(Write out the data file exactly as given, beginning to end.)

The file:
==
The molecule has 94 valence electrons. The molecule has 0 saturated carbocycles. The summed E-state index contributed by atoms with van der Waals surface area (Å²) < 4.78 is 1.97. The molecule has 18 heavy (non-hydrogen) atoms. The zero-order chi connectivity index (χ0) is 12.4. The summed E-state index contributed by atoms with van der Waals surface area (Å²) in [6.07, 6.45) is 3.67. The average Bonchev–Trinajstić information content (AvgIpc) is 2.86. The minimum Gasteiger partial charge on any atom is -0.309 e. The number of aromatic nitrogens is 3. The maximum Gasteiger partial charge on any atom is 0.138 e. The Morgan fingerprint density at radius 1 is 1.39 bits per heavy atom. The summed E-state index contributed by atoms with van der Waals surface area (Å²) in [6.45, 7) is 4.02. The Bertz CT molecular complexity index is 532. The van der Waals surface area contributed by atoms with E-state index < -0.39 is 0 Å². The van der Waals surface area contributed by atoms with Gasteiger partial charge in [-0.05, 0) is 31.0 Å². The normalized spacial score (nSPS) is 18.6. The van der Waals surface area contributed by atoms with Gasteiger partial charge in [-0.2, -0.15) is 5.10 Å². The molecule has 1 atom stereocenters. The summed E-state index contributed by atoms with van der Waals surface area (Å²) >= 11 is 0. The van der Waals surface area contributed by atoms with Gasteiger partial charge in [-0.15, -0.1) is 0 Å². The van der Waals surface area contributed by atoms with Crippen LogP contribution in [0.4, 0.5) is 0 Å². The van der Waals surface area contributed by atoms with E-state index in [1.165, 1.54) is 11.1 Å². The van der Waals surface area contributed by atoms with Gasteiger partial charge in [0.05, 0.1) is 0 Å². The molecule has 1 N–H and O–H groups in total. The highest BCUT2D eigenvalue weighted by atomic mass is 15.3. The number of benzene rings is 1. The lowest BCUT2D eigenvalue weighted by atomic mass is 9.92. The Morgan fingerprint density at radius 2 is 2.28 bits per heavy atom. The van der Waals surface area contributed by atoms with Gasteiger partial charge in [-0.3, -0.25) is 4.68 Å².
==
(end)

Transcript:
The molecule has 94 valence electrons. The molecule has 0 saturated carbocycles. The summed E-state index contributed by atoms with van der Waals surface area (Å²) < 4.78 is 1.97. The molecule has 18 heavy (non-hydrogen) atoms. The zero-order chi connectivity index (χ0) is 12.4. The summed E-state index contributed by atoms with van der Waals surface area (Å²) in [6.07, 6.45) is 3.67. The average Bonchev–Trinajstić information content (AvgIpc) is 2.86. The minimum Gasteiger partial charge on any atom is -0.309 e. The number of aromatic nitrogens is 3. The maximum Gasteiger partial charge on any atom is 0.138 e. The Morgan fingerprint density at radius 1 is 1.39 bits per heavy atom. The summed E-state index contributed by atoms with van der Waals surface area (Å²) in [6.45, 7) is 4.02. The Bertz CT molecular complexity index is 532. The van der Waals surface area contributed by atoms with E-state index < -0.39 is 0 Å². The van der Waals surface area contributed by atoms with Gasteiger partial charge in [-0.05, 0) is 31.0 Å². The normalized spacial score (nSPS) is 18.6. The van der Waals surface area contributed by atoms with Gasteiger partial charge in [-0.2, -0.15) is 5.10 Å². The molecule has 1 atom stereocenters. The summed E-state index contributed by atoms with van der Waals surface area (Å²) >= 11 is 0. The van der Waals surface area contributed by atoms with Gasteiger partial charge in [-0.15, -0.1) is 0 Å². The van der Waals surface area contributed by atoms with Crippen LogP contribution in [0.4, 0.5) is 0 Å². The van der Waals surface area contributed by atoms with E-state index in [1.165, 1.54) is 11.1 Å². The van der Waals surface area contributed by atoms with Gasteiger partial charge in [0.05, 0.1) is 0 Å². The molecule has 1 N–H and O–H groups in total. The highest BCUT2D eigenvalue weighted by atomic mass is 15.3. The number of benzene rings is 1. The lowest BCUT2D eigenvalue weighted by atomic mass is 9.92. The Morgan fingerprint density at radius 2 is 2.28 bits per heavy atom. The van der Waals surface area contributed by atoms with Gasteiger partial charge in [-0.3, -0.25) is 4.68 Å².